As soon as you launch Adobe Premiere CS 6.0, you will see a completely redesigned interface.
The default workspace that you are seeing is called the 2-up workspace. This means that most of the screen’s real estate is now taken over by the Source window on the top left, which is where you will “cut” your video clips, and the Monitor in the top right, which reflects what is in your timeline below.
In the bottom left corner, you will find the “Program” panel. Here is where you will find and place all of the media that you will be working with in your project.
Each clip that appears in the program window will now appear as an interactive 16:9 thumbnail. When you move your mouse of a frame, you are able to “hover-scrub”, which allows you to get a quick preview and idea of what the media is that you are working with.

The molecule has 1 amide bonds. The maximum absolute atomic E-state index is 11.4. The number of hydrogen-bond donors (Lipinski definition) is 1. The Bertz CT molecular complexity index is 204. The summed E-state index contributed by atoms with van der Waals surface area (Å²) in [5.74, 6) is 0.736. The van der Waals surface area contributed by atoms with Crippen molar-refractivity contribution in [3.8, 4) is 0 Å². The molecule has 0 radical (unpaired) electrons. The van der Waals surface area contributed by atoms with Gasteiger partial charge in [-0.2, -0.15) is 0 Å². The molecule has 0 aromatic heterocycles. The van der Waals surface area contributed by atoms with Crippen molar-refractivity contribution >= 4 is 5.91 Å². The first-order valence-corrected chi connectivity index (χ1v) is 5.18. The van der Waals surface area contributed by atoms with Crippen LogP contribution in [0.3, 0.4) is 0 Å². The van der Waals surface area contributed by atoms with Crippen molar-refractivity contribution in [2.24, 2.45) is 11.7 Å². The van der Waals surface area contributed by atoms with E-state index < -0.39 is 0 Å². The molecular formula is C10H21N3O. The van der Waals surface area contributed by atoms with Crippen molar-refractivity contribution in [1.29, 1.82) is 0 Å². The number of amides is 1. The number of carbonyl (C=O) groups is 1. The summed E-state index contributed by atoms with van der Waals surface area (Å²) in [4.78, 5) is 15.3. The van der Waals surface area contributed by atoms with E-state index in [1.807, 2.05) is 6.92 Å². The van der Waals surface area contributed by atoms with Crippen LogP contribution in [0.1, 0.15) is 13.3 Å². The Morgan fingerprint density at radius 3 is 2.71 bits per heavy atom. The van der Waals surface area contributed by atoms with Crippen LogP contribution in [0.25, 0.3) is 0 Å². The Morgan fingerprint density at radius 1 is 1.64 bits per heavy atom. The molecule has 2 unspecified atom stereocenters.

If you “single click” on a clip in the Program window, you are able to move a Mini Playhead to see specific frames of each clip, as well as cut your clips INSIDE this window using the letters I and O on your keyboard to set the range that you would like to use from this clip.
Adobe’s Premiere Pro is all about customization for the editor. This can be best noted by customizing the edit button configurations in the Source window for cutting and playing back your clips. In order to customize your edit buttons, simply click on the plus button in the bottom right corner of your Source window. From here, you can drag and drop any of the buttons that you find helpful to have when you are navigating through an editing session.
Another great addition to Adobe Premiere 6 is the “Don’t stop Playback” feature, which allows you to move around the interface or even outside of the program, and still have the playback happen in order to keep the flow of creative editing alive. For editors coming to CS6 from other software of the past, this is a great feature to note.